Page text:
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sqrt() slow? and Shortest distance, 2 pts in C

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Hello, I was just wondering how one very talented physics guru might go about creating a macro/function to find the shortest distance between 2 points (I''d like it to return float): r^2=(x1-x2)^2+(y1-y2)^2 I''ve heard that standard c''s exp() and sqrt() functions are dead slow and should be avoided when programming games. I have to perform about a combined 35 sqrt''s and exp''s every frame. will this be a problem? Ciphersoftware website

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Well, I'm certainly no physics guru, but here goes:
Since you know that the exponent is always 2 you can easily avoid exp() by observing that X2 = X*X. so you get

r2 = (x1-x2)*(x1-x2) + (y1-y2)*(y1-y2)

sqrt is more difficult to avoid. If you don't actually need the distance, but only want to compare two distances, then compare the squares of the distances. That way you don't need the sqrt. Of course, if you really need the distance, then I guess you're screwed

There might be more efficient ways than sqrt() to calculate the square root though, especially if you can tolerate less accuracy.

Edited by - Dactylos on October 19, 2001 2:48:31 AM

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35 squareroots is not much at all and is perfectly acceptable on nowadays computers. (Do you have any idea how many squareroots 3D games use?) However, sqrt is indeed not such a fast way to compute squareroots. For such a small number of squareroots it might not matter, but for higher numbers you''ll need an alternative.

davepermen posted a nice templated fast squareroot function for 32-bit floats on the Flipcode forum: http://www.flipcode.com/cgi-bin/msg.cgi?showThread=00003300&forum=3dtheory&id=-1

The beauty of it is that you can specify how accurate you want it to be. If it''s to slow, lower the accuracy. Fast but not accurate enough, raise the accuracy.

I''d ask him if you may code his code if I were you.

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Hi,

The squareroot found at flicode is more or less standard newton-raphson-iteration for square roots, I think, where in that case, the number of iterations is not fixed. A similar implementation can be found in the Quake III Tools sources, function rsqrt. I don''t think that precision is critical in games (in geometry-preprocessing steps, however, it can be critical). I''ve compared several algorithms on my machine once. The fastest and most precise was the AMD Math Lib''s sqrt, but it processor- and platform specific, and therefore not well suited.
Another one is simply using the FPU:
__asm {
fld [floatvalue]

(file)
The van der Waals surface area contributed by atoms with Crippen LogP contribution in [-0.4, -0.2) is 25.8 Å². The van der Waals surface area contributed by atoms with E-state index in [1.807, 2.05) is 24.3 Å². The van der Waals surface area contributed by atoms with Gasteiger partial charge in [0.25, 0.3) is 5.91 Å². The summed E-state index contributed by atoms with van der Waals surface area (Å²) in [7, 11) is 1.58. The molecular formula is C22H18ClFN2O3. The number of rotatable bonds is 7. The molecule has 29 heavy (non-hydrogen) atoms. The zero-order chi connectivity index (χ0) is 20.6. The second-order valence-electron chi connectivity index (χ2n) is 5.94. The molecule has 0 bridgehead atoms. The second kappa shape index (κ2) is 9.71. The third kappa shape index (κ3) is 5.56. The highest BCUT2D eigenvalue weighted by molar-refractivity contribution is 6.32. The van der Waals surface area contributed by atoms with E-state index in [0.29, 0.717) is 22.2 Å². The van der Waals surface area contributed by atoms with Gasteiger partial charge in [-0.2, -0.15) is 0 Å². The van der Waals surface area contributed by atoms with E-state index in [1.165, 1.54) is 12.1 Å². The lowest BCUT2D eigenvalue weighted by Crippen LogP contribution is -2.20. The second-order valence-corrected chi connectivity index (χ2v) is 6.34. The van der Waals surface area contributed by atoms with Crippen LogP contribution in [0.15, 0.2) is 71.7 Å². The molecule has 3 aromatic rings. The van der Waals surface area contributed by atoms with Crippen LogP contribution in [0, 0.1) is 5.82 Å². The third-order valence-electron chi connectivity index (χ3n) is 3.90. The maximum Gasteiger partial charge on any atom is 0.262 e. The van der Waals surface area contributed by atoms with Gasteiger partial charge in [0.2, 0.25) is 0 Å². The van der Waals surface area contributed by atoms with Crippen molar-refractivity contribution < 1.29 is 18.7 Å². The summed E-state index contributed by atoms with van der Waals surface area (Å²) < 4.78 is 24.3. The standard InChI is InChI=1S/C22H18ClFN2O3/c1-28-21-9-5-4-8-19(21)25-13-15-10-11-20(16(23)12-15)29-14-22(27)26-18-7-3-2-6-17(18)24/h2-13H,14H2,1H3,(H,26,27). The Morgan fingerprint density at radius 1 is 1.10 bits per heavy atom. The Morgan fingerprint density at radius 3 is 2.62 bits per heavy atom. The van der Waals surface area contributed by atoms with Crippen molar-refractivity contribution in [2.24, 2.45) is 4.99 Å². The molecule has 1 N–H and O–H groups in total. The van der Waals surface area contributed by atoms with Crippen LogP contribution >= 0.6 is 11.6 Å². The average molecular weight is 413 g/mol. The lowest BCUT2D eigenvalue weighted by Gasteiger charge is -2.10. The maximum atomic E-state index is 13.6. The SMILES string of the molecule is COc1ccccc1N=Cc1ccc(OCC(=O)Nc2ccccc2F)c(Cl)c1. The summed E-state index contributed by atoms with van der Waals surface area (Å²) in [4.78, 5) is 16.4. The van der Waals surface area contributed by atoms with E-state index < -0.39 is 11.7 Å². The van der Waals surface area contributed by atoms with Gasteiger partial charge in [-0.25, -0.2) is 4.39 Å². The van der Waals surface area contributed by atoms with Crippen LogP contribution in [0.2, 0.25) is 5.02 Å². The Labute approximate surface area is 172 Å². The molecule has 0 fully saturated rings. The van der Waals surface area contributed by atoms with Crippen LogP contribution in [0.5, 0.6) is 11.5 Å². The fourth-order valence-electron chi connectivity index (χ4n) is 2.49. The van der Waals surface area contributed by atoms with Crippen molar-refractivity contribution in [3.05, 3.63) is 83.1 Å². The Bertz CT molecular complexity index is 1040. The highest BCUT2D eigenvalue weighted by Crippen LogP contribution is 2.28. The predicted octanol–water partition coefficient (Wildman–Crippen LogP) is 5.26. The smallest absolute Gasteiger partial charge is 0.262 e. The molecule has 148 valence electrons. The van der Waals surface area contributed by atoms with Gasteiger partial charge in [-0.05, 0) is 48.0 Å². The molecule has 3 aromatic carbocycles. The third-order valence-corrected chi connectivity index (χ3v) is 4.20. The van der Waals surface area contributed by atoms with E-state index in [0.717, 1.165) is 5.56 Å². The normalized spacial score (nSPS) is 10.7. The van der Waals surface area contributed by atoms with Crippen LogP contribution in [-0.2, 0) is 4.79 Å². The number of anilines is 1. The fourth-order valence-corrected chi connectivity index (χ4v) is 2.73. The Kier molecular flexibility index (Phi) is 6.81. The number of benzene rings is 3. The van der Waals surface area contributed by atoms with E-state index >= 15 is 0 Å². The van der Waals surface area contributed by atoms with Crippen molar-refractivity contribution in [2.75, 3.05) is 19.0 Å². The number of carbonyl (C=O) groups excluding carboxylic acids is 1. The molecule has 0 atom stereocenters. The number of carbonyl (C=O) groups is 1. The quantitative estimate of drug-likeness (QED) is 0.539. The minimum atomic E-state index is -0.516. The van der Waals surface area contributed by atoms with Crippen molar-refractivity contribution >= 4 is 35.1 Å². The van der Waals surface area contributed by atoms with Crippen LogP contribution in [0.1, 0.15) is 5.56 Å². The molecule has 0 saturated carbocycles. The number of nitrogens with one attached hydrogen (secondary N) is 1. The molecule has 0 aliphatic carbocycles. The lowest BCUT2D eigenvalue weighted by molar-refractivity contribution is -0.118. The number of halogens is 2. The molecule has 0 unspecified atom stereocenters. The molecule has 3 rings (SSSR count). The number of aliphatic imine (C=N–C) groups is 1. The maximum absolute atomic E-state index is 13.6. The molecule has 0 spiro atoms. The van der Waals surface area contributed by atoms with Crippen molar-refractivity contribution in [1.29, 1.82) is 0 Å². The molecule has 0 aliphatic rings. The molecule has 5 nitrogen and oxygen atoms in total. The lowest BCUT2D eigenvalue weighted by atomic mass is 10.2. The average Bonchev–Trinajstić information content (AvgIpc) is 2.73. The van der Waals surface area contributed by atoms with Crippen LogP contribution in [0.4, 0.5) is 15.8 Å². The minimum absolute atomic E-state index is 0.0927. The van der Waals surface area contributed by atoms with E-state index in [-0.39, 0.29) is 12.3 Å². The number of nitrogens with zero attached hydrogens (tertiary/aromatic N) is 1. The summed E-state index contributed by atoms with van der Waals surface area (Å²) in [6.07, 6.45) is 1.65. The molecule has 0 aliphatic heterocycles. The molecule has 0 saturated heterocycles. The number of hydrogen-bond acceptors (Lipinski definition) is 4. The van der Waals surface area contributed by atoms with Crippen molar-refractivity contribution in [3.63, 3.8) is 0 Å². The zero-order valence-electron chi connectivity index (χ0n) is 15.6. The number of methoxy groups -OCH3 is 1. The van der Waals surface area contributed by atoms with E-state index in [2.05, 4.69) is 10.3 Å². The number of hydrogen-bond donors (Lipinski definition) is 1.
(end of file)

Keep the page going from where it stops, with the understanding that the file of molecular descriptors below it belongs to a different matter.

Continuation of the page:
fsqrt
fstp [somefloat]}
Thats very simple, comparetively precise, and a bit faster than Quake''s reciprocal square root.
Standard C''s sqrt was a bit slower, but in the end, the difference wasn''t big.

I''ve tested that on an AMD Athlon 600MHz. You might want to run your own tests.

However, keep in mind that 1000 standard sqrt''s in DEBUG mode on such a machine take less than 0.000080 seconds...

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If you only want an approx distance between two points, the following works well providing the points are too close (<10 units).

  int hypotq (signed dx, signed dy)// Quick approximation of a hypotenuse{ register int min; if (dx < 0) dx = -dx; if (dy < 0) dy = -dy; min = (dx > dy) ? dy : dx; return (dx+dy - (min >> 1));}

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Is that fsqrt portable? I mean, do all processor types support it?

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If all you have to do is sort objects by distance, you can take out the square root and it will still work. The curve won''t be the same, but objects with greater distances will still have greated "pseudo distances" (that is, without the square root) because, even though the difference in distances between two objects won''t be correct, the fact that a given distance is greater or less than another will be.

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A word of warning, cipher.
Dont worry about speed of the code while implementing something for the first time.

First get it implemented.
If its slow, then do some research on better algorithms.
If you are using the fastest known algorithm for the problem only then start optimizing the code.
And even then, first profile, and then optimize the code that needs to be optimized.

Those 35 sqrts per frame are like nothing. In fact, you should worry about speed of the standard C functions only when you are executing them like million times per frame.

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Beelzebub: Won''t the conditional testing in your hypotq() stall the processor?

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With good code generation it shouldn''t since there''s an assembler/compiler optimization trick for doing the abs() without any jumps, something along the lines of...

  temp = value >> 31; // temp = (value < 0) ? -1 : 0 value = (value ^ temp) + temp;

memorys a bit foggy, but I think that''s right - if you imagine temp and value are both CPU registers.

Anyway, back in the old days (when div''s took 50+ cycles), a processor stall was faster.

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